Body Mass Index and Body Fat Percentage
There is a relationship between BMIand BFPamong women who are pregnant as it is evident from the research. Maternaldata related to infants and gestational outcomes in women who are pregnant was analyzed. The body mass index was used to classify the women who were the main respondents of the research as obese, overweight, or normal, whereas the body fat percentage was measured by the impedance method.Blood lipid profiles of the mothers to the infants were assessed and discovered thatobesity is related with neonatal complications, and thus, body fat percentage is a more accurate predictor outcomes of gestation.
BMI is used as a measure of body composition but there is evidence that it may reflect differences in body composition in different groups of people.Obesity is an epidemic and a majorcause of death in the whole world and can be controlled when a person is able to watch and control his/her BMIand BFP. Among the effective practices that ensure BMI and BFP are in the correct standards is routine body exercises, such as aerobics. Body fat percentage is a more accurate factor to predict the gestational outcomes than body mass index as it is evident from the study.Obesity results in adverse effects during the period of pregnancy and predisposes both the mother and the infant to diabetes, resistance to insulin syndrome, and pre-eclampsia.
Body mass index (BMI)contributes to miscarriage in the few months of pregnancy and placental abruption in the last few weeks of the gestation period.BMI is a reflection of BFP in the adult population because BMI and BFP correlate in most adults. The purpose of the researchwas to analyze the relation that existsbetween BMI, BFP, and gestational outcomes in patients.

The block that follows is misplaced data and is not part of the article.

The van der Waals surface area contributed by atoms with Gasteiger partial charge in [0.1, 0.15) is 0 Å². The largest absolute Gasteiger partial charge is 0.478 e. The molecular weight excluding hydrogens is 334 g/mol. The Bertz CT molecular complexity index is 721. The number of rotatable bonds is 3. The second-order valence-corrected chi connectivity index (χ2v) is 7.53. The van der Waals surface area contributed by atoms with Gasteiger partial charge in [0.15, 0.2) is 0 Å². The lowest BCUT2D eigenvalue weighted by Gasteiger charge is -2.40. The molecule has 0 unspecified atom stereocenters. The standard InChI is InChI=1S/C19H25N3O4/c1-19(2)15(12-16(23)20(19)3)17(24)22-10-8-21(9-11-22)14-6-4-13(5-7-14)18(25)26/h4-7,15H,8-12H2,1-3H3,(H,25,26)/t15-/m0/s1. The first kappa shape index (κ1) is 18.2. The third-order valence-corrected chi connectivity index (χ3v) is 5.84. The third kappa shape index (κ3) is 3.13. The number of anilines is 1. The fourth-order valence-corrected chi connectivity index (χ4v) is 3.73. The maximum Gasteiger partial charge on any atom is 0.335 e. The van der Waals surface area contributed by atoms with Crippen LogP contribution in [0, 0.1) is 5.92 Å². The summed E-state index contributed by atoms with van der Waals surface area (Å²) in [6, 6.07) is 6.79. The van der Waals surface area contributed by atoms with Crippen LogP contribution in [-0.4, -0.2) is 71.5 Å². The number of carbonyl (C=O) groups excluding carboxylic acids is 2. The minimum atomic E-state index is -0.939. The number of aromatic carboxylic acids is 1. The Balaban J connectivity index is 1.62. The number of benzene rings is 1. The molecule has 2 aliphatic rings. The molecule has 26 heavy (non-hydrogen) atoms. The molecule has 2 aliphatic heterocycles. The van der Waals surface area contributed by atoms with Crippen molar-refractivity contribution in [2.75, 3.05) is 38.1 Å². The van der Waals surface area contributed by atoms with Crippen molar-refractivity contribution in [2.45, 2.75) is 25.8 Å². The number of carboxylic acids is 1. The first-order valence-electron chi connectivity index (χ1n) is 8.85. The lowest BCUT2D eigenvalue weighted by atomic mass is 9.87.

Expectant women were consecutively admitted and given signed consent that permitted the use of collected data for the research. BMI was acquired from the heights and weights, which were taken from at the Shaanxi institute. An independent t-test was used as a parametric test of significance to compare between the two means.
The research analyzed the method that can be used to find out the presence of MetS in FMI and its optimal cut-off value. FMPis the best method that can be used to find out the existence of metabolic syndrome than BMI becausehigh fat mass index appears to be related to the presence of Mets despite of BMI and BF%.
From the research, it is evident that FMP is the best indicator in assessing the presence of metabolic syndrome than BMI in human beings.Obesity is one of the basic conditions of metabolic syndrome (MetS), which is a group of factorsthat are predisposing for cardiovascular disease.Obesity is associated with increased risk of recurrent problems during the gestation period, for instance, miscarriage. Fats located on a person’s abdomen cause diabetes and high blood pressure than fats located in other parts of the body.
One thousand six hundred and ninety-five respondents aged between 20-79 who participated in the checkups were employed in the research. Bioelectrical impendence analysis was the main method that was used to measure the body composition of the respondents whereas the association between quartiles and metS was analyzed and evaluated by the use of binary logistic regression. Samples of blood were taken from the respondents’ veinsat dawn after a fasting period of ten hours. The blood samples were instantaneously centrifuged at low temperatures and plasma for assays of lipid profile
From the research, it was discovered that FMI is associated with the presence of MetS and it is a good tool that can be used to screen and predict the existence of metabolic syndrome and percentage of the fat in the body of human beings.
Pengju, L., Fang, M., Huiping, L., & Yanping, L. (2013). The utility of fat mass index vs. body mass index and percentage of body fat in the screening of metabolic syndrome. BMC Public Health, 13(1), 1-8.
Zhao, Y., Li, Q., & Li, Y. (2014). Effects of body mass index and body fat percentage on gestational complications and outcomes. Journal of Obstetrics & Gynaecology Research, 40(3), 705-710